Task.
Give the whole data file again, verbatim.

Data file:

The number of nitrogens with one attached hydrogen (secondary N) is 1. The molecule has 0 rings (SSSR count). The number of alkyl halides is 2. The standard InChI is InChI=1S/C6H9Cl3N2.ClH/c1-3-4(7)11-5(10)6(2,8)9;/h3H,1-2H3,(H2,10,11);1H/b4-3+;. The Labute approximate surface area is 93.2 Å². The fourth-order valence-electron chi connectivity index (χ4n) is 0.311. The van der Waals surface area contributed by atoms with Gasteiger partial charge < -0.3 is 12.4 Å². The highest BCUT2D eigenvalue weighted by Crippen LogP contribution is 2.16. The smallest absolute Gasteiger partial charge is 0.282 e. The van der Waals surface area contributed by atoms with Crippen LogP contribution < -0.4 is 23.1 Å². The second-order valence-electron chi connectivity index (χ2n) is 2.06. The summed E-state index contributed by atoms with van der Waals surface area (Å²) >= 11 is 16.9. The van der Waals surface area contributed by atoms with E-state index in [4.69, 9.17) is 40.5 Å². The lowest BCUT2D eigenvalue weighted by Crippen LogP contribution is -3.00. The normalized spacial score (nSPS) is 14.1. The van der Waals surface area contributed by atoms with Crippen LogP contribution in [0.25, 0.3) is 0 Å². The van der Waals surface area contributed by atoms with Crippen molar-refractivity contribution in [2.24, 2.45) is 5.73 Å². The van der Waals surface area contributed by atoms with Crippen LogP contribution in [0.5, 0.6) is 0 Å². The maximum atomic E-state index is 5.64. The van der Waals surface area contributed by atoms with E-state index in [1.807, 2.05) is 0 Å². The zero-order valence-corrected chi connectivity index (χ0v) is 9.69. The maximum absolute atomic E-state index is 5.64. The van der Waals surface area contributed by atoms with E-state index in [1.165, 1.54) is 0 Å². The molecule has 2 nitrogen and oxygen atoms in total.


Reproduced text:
The number of nitrogens with one attached hydrogen (secondary N) is 1. The molecule has 0 rings (SSSR count). The number of alkyl halides is 2. The standard InChI is InChI=1S/C6H9Cl3N2.ClH/c1-3-4(7)11-5(10)6(2,8)9;/h3H,1-2H3,(H2,10,11);1H/b4-3+;. The Labute approximate surface area is 93.2 Å². The fourth-order valence-electron chi connectivity index (χ4n) is 0.311. The van der Waals surface area contributed by atoms with Gasteiger partial charge < -0.3 is 12.4 Å². The highest BCUT2D eigenvalue weighted by Crippen LogP contribution is 2.16. The smallest absolute Gasteiger partial charge is 0.282 e. The van der Waals surface area contributed by atoms with Crippen LogP contribution < -0.4 is 23.1 Å². The second-order valence-electron chi connectivity index (χ2n) is 2.06. The summed E-state index contributed by atoms with van der Waals surface area (Å²) >= 11 is 16.9. The van der Waals surface area contributed by atoms with E-state index in [4.69, 9.17) is 40.5 Å². The lowest BCUT2D eigenvalue weighted by Crippen LogP contribution is -3.00. The normalized spacial score (nSPS) is 14.1. The van der Waals surface area contributed by atoms with Crippen LogP contribution in [0.25, 0.3) is 0 Å². The van der Waals surface area contributed by atoms with Crippen molar-refractivity contribution in [2.24, 2.45) is 5.73 Å². The van der Waals surface area contributed by atoms with Crippen LogP contribution in [0.5, 0.6) is 0 Å². The maximum atomic E-state index is 5.64. The van der Waals surface area contributed by atoms with E-state index in [1.807, 2.05) is 0 Å². The zero-order valence-corrected chi connectivity index (χ0v) is 9.69. The maximum absolute atomic E-state index is 5.64. The van der Waals surface area contributed by atoms with E-state index in [1.165, 1.54) is 0 Å². The molecule has 2 nitrogen and oxygen atoms in total.